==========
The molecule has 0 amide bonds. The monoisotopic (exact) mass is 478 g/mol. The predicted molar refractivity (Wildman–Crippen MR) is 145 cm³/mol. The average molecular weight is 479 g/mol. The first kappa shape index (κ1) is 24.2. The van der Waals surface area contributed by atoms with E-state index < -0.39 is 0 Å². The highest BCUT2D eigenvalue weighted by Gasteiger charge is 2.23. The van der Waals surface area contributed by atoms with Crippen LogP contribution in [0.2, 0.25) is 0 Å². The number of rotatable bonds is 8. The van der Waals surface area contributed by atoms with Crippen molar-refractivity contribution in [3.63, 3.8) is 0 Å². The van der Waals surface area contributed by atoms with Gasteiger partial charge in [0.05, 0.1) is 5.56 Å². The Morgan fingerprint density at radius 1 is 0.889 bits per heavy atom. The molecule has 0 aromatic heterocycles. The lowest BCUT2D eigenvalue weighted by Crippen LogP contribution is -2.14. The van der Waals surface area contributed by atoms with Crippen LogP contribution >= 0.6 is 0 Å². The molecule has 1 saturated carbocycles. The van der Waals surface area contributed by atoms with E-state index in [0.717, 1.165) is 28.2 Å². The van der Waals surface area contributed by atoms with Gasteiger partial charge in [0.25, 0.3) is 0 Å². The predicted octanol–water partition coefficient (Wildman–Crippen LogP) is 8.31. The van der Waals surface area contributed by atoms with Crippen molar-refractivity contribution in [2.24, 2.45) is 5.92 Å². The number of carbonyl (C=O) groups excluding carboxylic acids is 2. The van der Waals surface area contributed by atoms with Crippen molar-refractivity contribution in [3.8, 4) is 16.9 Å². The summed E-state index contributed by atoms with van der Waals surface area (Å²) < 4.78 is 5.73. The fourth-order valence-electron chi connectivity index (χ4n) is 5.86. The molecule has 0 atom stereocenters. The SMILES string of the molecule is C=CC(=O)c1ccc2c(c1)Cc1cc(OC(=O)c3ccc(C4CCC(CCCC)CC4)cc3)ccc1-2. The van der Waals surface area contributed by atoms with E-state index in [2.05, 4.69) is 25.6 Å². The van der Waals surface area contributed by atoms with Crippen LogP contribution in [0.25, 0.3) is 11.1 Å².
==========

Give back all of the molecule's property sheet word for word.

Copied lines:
The molecule has 0 amide bonds. The monoisotopic (exact) mass is 478 g/mol. The predicted molar refractivity (Wildman–Crippen MR) is 145 cm³/mol. The average molecular weight is 479 g/mol. The first kappa shape index (κ1) is 24.2. The van der Waals surface area contributed by atoms with E-state index < -0.39 is 0 Å². The highest BCUT2D eigenvalue weighted by Gasteiger charge is 2.23. The van der Waals surface area contributed by atoms with Crippen LogP contribution in [0.2, 0.25) is 0 Å². The number of rotatable bonds is 8. The van der Waals surface area contributed by atoms with Crippen molar-refractivity contribution in [3.63, 3.8) is 0 Å². The van der Waals surface area contributed by atoms with Gasteiger partial charge in [0.05, 0.1) is 5.56 Å². The Morgan fingerprint density at radius 1 is 0.889 bits per heavy atom. The molecule has 0 aromatic heterocycles. The lowest BCUT2D eigenvalue weighted by Crippen LogP contribution is -2.14. The van der Waals surface area contributed by atoms with Crippen LogP contribution >= 0.6 is 0 Å². The molecule has 1 saturated carbocycles. The van der Waals surface area contributed by atoms with E-state index in [0.717, 1.165) is 28.2 Å². The van der Waals surface area contributed by atoms with Gasteiger partial charge in [0.25, 0.3) is 0 Å². The predicted octanol–water partition coefficient (Wildman–Crippen LogP) is 8.31. The van der Waals surface area contributed by atoms with Crippen molar-refractivity contribution in [2.24, 2.45) is 5.92 Å². The number of carbonyl (C=O) groups excluding carboxylic acids is 2. The van der Waals surface area contributed by atoms with Crippen molar-refractivity contribution in [3.8, 4) is 16.9 Å². The summed E-state index contributed by atoms with van der Waals surface area (Å²) < 4.78 is 5.73. The fourth-order valence-electron chi connectivity index (χ4n) is 5.86. The molecule has 0 atom stereocenters. The SMILES string of the molecule is C=CC(=O)c1ccc2c(c1)Cc1cc(OC(=O)c3ccc(C4CCC(CCCC)CC4)cc3)ccc1-2. The van der Waals surface area contributed by atoms with E-state index in [2.05, 4.69) is 25.6 Å². The van der Waals surface area contributed by atoms with Crippen LogP contribution in [0.25, 0.3) is 11.1 Å².